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Canada’s Evan Dunfee fourth in record-setting 20 km race walk

The Richmond, B.C. native kicked off Day 1 of the 2023 World Athletics Championships with a bang, placing fourth in the men's 20 km race walk

Evan Dunfee Photo by: Claus Andersen/Athletics Canada

After much speculation surrounding the men’s 20km race walk event and a two-hour weather delay, Richmond, B.C.’s Evan Dunfee put on a record-setting performance to kick off the 2023 World Athletics Championships for Team Canada. Dunfee finished fourth in 1:18:03, smashing the previous Canadian record by over a minute.

Note: This story has been updated.

Dunfee found himself contending for a podium finish at the 15 km mark, mixed in the lead pack of four men, with five kilometres to go. Spain’s Alvaro Martin put on a surge at 16 km and never looked back, securing gold in a world-leading time of 1:17:32. Sweden’s Perseus Karlstrom (1:17:39) and Brazil’s Caio Bonfim (1:17:47) took silver and bronze, setting national records of their own.

The fourth-place result was unexpected for the 2020 Olympic 50km RW medallist Dunfee, who’s known for his strength in the longer race-walk distances. Dunfee has previously expressed his opinion about the 20-kilometre distance, stating it’s “less challenging” and “not as superior” as the 35-km and 50-km distances. (The 50-kilometre race walk distance was removed from the Olympic program in 2021.)

Dunfee, who is close friends with Karlstrom, posted on social media after the race: “There’s nothing I would have wanted more than to be able to stand on the podium with this guy,” wrote Dunfee. “While I came up a bit short, he gave me the confidence to have the race I did today, and I’m so proud of it.”

The event was only minutes away from its scheduled start time when it was delayed by two hours due to inclement weather.

The 32-year-old will be next in action in the men’s 35 km race walk on Thursday, Aug. 24, where he will be one of the favourites to reach the podium.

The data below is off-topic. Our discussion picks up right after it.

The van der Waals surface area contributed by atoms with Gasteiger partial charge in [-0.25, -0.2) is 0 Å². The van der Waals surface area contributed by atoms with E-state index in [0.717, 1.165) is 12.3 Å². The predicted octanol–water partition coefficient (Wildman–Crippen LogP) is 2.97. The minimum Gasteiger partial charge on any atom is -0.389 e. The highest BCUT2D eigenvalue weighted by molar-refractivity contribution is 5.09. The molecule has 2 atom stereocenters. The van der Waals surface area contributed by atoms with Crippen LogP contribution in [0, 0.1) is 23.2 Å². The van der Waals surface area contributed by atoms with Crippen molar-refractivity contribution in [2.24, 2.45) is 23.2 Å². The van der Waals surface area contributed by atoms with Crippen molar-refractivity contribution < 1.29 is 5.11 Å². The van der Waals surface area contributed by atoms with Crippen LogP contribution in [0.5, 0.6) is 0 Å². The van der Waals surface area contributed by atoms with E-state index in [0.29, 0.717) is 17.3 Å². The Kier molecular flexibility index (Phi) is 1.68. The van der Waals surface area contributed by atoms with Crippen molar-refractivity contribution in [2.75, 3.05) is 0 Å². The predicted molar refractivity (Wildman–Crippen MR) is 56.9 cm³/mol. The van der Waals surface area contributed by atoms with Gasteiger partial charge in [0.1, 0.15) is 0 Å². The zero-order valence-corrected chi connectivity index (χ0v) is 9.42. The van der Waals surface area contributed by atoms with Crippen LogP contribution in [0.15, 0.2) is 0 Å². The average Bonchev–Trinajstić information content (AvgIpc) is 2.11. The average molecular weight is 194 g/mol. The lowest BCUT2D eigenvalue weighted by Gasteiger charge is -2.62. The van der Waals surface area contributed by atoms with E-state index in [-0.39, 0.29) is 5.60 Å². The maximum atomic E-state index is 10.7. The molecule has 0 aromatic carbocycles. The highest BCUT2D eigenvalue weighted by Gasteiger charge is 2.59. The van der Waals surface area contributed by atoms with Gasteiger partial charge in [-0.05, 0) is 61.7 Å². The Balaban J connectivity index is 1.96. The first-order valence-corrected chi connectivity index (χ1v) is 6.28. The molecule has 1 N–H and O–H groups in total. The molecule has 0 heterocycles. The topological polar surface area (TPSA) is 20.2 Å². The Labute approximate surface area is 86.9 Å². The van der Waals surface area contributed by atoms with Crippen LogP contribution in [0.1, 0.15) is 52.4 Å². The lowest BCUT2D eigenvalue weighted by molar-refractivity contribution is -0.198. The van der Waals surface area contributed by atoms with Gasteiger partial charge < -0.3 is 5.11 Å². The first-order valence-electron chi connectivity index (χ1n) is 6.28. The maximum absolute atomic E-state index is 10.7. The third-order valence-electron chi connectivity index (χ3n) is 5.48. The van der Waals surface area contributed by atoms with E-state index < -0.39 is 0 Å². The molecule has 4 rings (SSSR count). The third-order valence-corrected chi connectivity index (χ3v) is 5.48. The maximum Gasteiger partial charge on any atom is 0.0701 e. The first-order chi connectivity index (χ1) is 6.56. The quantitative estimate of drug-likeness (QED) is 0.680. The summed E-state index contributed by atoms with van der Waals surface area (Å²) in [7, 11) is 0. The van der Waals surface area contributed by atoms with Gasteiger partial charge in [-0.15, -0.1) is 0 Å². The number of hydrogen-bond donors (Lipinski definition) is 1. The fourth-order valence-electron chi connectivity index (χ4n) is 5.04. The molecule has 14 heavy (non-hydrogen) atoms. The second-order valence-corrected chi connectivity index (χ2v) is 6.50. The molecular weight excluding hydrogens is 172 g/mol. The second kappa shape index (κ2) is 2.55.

Day 1 Canadian results

It was also a great day for Quebec’s Jean-Simon Desgagnés and Charles Philibert-Thiboutot, both of whom advanced to the next round of their respective events.

Desgagnés placed second in heat 1 of the men’s 3,000m steeplechase in a near personal best of 8:20.04, securing an automatic qualifying spot in Tuesday’s final. After the heat started slowly, the 25-year-old executed the perfect race strategy, making a move in the final 800m to stick with the lead group. On the bell lap, Desgagnés soared over the water jump and found his way out in Lane 3, contending for the win against Ethiopia’s Getnet Wale, who took first place in 8:19.99.

Jean-Simon Desgagnes
Jean-Simon Desgagnés celebrates his qualification into Tuesday’s steeplechase final. Photo: James Rhodes (@jrhodesathletics)

“My strategy was to stay in contact with the lead pack,” says Desgagnés. “We have been training to run a final 1K really fast, so I just did my best to keep myself focused and relaxed.

“Being two seconds away from my personal best in a tactical race, it shows I am in personal best shape and put together a strong finish for the final,” says Desgagnés.

Desgagnés’ training partner Philibert-Thiboutot followed up his inspiring performance later in the evening in the men’s 1,500m heats. In a tough and physical heat featuring Olympic 1,500m champion Jakob Ingebrigtsen, Philibert-Thiboutot held his own, crossing the line in sixth to secure the final automatic qualifying spot for the semi-final in 3:34.60. He will compete in Semifinal #2 against Ingebrigtsen on Sunday afternoon.

“I am excited; I feel good with the effort and I don’t think I could feel more ready right now,” says Philibert-Thiboutot.

Charles Philibert-Thiboutot
Charles Philibert-Thiboutot in the heats of the men’s 1,500m. Photo: James Rhodes (@jrhodesathletics)

When Philibert-Thiboutot was asked about the performance of his training partner, teammate, and world championship roommate, Desgagnés, he gave him high praise. “I saw him train over the last few weeks and knew he was ready for something big,” says Philibert-Thiboutot. “I don’t think he realizes it, but I keep telling him that he is in Canadian record shape—I couldn’t be happier for him.”

In other action from Day 1, Lucia Stafford missed the women’s 1,500m semifinal with a seventh-place finish in Heat 1, with only the top six advancing. In Heat 4 of the women’s 1,500m, Cobourg, Ont., native Kate Current ran a significant four-second personal best of 4:07.23 in her world championship debut.

Kate Current
Kate Current smashes her personal best by four seconds in the women’s 1,500m. Photo: Kevin Morris

In the men’s 100m, Brendon Rodney advanced to the 100m semifinal as the fastest non-automatic qualifier with his 10.16 clocking in Heat 6.

Day 2 action in Budapest will feature the men’s and women’s 1,500m semifinal, the men’s 100m final, and Canada’s Moh Ahmed in the men’s 10,000m final. Ethan Katzberg in the men’s hammer throw is another Canadian athlete to watch; he led qualification with a Canadian record throw of 81.18m.

The 2023 World Athletics Championships are taking place from August 19-27 at the National Stadium in Budapest, Hungary. All the action will be brought to you by Canadian Running and Asics Canada. Follow us on Twitter on Instagram for all things Team Canada and up-to-date exclusive news and content.

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